The Shock Index: is it ready for primetime?
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The rapid and accurate prediction of the need for massive transfusion in bleeding trauma patients remains a challenge. Various models have been proposed to anticipate massive transfusion with variable success. The current study by Mutschler and colleagues proposes four classes of shock as defined by the Shock Index and examines its ability to predict the need for massive transfusion. This model demonstrates promise as a practical tool in acute decision-making for transfusion after injury.
KeywordsTrauma Patient Massive Transfusion Base Deficit Trauma Team Blood Product Transfusion
Predicting the need for blood component transfusion after injury remains a significant challenge. Contemporary evidence supports the early activation of transfusion protocols and replacement with a balanced ratio of red blood cells, plasma, and platelets for patients requiring massive transfusion [1, 2]. Current evidence also suggests the potential for harm when trauma patients are transfused unnecessarily [3, 4]. Despite this, there is little evidence to identify which patients will ultimately require a massive transfusion and therefore benefit from the activation of such protocols.
Many groups have sought to reliably predict which patients will benefit from transfusion after trauma. A wide variety of techniques have been tried; from simple to complex, from practical to intricate. Mutschler and colleagues have proposed the utility of the Shock Index (SI) in the previous issue of this journal .
Individual vital signs such as heart rate and blood pressure have proven unreliable in predicting transfusion requirements. This unreliability is likely due to confounding by factors such as pain, prehospital resuscitation, and medications . Individual laboratory values such as hemoglobin, platelets, pH, and lactate also appear to have limited use in identifying the need for transfusion . Recent data from Mutschler and colleagues suggest that base deficit may be a rapid and effective marker for injury severity and extent of hemorrhage in institutions with point-of-care testing capabilities . The practicality of using laboratory values is limited by the time required to obtain these results.
Thromboelastography can be used to examine the characteristics of clot formation and has been shown to predict coagulopathy and hemorrhage-related death . This technique is actively being studied in trauma and may be an effective tool for guiding transfusion [9, 10]. Although this technology shows promise, it still requires time and skill to obtain results.
Several scoring systems have been developed in an attempt to create a quick and simple tool for predicting the need for massive transfusion. One of the most robust is the Assessment of Blood Consumption score, which utilizes the following criteria: mechanism of injury, blood pressure, heart rate, and focused assessment by sonography in trauma result . Unfortunately this score, as well as the more complicated scoring systems, demonstrate a significant degree of variability in their ability to predict the need for massive transfusion.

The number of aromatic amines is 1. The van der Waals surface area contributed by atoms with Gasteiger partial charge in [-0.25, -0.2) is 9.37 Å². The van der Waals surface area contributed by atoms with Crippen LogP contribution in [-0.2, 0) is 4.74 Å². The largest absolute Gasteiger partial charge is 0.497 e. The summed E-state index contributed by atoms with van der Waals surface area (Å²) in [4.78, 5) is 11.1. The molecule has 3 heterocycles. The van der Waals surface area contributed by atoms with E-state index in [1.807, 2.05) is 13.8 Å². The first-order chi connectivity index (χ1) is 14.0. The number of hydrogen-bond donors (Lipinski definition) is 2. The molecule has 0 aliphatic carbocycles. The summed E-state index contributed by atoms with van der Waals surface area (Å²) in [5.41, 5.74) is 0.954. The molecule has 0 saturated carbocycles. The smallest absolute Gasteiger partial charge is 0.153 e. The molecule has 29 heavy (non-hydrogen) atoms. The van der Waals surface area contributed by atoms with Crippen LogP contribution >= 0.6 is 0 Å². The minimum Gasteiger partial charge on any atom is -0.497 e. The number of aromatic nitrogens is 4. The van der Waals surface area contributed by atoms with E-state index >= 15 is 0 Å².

In their present work, Mutschler and colleagues have described the application of the SI to the German Trauma Society Registry . The SI (defined as heart rate divided by systolic blood pressure) has previously shown promise in identifying the severity of hemorrhagic shock as well as other forms of shock [12, 13]. Their current study examines the ability of the index to predict the need for transfusion. Four classes of shock were analyzed based on the SI. Increasing SI was seen to correlate with progressive increases in the severity of injury, the clinical and metabolic markers of shock severity, and worsening outcomes. Total and individual blood product transfusion also rose with increasing class of SI, especially for class III and class IV shock. This study demonstrates that, although individual vital signs do not predict bleeding severity, the combination of heart rate and systolic blood pressure into a simple index seems to provide a clinically useful tool for predicting shock in trauma patients, equivalent to the use of base deficit. The SI provides several advantages. The index is very simple to calculate, a must in the chaotic trauma bay. The heart rate and blood pressure are also available immediately upon patient arrival at the emergency department and even in the field. Thus, with little effort, the trauma team can calculate this score and apply it to the injured patient.
There are multiple confounding factors and data abstraction inaccuracies inherent to any retrospective, registry-based study of acute transfusion needs in the critically ill trauma patient; all of which probably apply to this study. However, because of the simplicity of this tool, and these promising results, further prospective study to validate the applicability of the SI is warranted.
The decision to initiate a massive transfusion protocol in the trauma patient is a risk-versus-benefit choice often made under duress. The ability to quickly and accurately identify patients who will benefit and exclude patients at risk of harm is critical. The present study demonstrates a potentially helpful decision aid in the SI. Further prospective study and refinement of this tool is warranted.
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